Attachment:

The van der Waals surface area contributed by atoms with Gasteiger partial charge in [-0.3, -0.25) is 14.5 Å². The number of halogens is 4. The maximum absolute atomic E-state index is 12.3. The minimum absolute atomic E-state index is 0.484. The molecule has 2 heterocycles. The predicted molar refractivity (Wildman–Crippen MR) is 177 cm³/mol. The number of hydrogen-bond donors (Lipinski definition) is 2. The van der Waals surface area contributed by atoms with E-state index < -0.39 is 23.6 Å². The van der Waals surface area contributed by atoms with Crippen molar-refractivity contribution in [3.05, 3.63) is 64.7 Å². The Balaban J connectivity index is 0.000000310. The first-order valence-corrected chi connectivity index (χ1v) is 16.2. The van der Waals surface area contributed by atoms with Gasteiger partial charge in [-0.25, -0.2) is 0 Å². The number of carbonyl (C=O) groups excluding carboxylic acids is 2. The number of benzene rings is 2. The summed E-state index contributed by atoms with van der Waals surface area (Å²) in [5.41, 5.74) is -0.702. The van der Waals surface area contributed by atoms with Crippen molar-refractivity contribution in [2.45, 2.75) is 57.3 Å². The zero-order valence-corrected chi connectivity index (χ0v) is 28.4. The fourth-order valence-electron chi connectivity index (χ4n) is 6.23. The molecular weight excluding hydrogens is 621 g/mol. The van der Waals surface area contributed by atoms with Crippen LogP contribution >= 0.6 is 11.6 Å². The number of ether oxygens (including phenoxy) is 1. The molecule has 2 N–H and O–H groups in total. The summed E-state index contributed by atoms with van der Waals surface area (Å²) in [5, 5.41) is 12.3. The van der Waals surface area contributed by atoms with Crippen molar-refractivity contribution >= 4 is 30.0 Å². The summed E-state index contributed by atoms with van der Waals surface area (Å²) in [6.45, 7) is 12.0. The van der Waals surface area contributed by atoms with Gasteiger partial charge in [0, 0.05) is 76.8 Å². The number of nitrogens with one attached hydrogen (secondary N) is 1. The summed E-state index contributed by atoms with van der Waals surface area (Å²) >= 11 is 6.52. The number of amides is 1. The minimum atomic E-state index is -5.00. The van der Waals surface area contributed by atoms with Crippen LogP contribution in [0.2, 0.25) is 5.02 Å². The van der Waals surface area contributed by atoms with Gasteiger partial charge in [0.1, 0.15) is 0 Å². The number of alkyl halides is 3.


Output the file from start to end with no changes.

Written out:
The van der Waals surface area contributed by atoms with Gasteiger partial charge in [-0.3, -0.25) is 14.5 Å². The number of halogens is 4. The maximum absolute atomic E-state index is 12.3. The minimum absolute atomic E-state index is 0.484. The molecule has 2 heterocycles. The predicted molar refractivity (Wildman–Crippen MR) is 177 cm³/mol. The number of hydrogen-bond donors (Lipinski definition) is 2. The van der Waals surface area contributed by atoms with E-state index < -0.39 is 23.6 Å². The van der Waals surface area contributed by atoms with Crippen molar-refractivity contribution in [3.05, 3.63) is 64.7 Å². The Balaban J connectivity index is 0.000000310. The first-order valence-corrected chi connectivity index (χ1v) is 16.2. The van der Waals surface area contributed by atoms with Gasteiger partial charge in [-0.25, -0.2) is 0 Å². The number of carbonyl (C=O) groups excluding carboxylic acids is 2. The number of benzene rings is 2. The summed E-state index contributed by atoms with van der Waals surface area (Å²) in [5.41, 5.74) is -0.702. The van der Waals surface area contributed by atoms with Crippen molar-refractivity contribution in [2.45, 2.75) is 57.3 Å². The zero-order valence-corrected chi connectivity index (χ0v) is 28.4. The fourth-order valence-electron chi connectivity index (χ4n) is 6.23. The molecular weight excluding hydrogens is 621 g/mol. The van der Waals surface area contributed by atoms with Crippen LogP contribution >= 0.6 is 11.6 Å². The number of ether oxygens (including phenoxy) is 1. The molecule has 2 N–H and O–H groups in total. The summed E-state index contributed by atoms with van der Waals surface area (Å²) in [5, 5.41) is 12.3. The van der Waals surface area contributed by atoms with Crippen molar-refractivity contribution >= 4 is 30.0 Å². The summed E-state index contributed by atoms with van der Waals surface area (Å²) in [6.45, 7) is 12.0. The van der Waals surface area contributed by atoms with Gasteiger partial charge in [0, 0.05) is 76.8 Å². The number of nitrogens with one attached hydrogen (secondary N) is 1. The summed E-state index contributed by atoms with van der Waals surface area (Å²) >= 11 is 6.52. The number of amides is 1. The minimum atomic E-state index is -5.00. The van der Waals surface area contributed by atoms with Crippen LogP contribution in [0.2, 0.25) is 5.02 Å². The van der Waals surface area contributed by atoms with Gasteiger partial charge in [0.1, 0.15) is 0 Å². The number of alkyl halides is 3.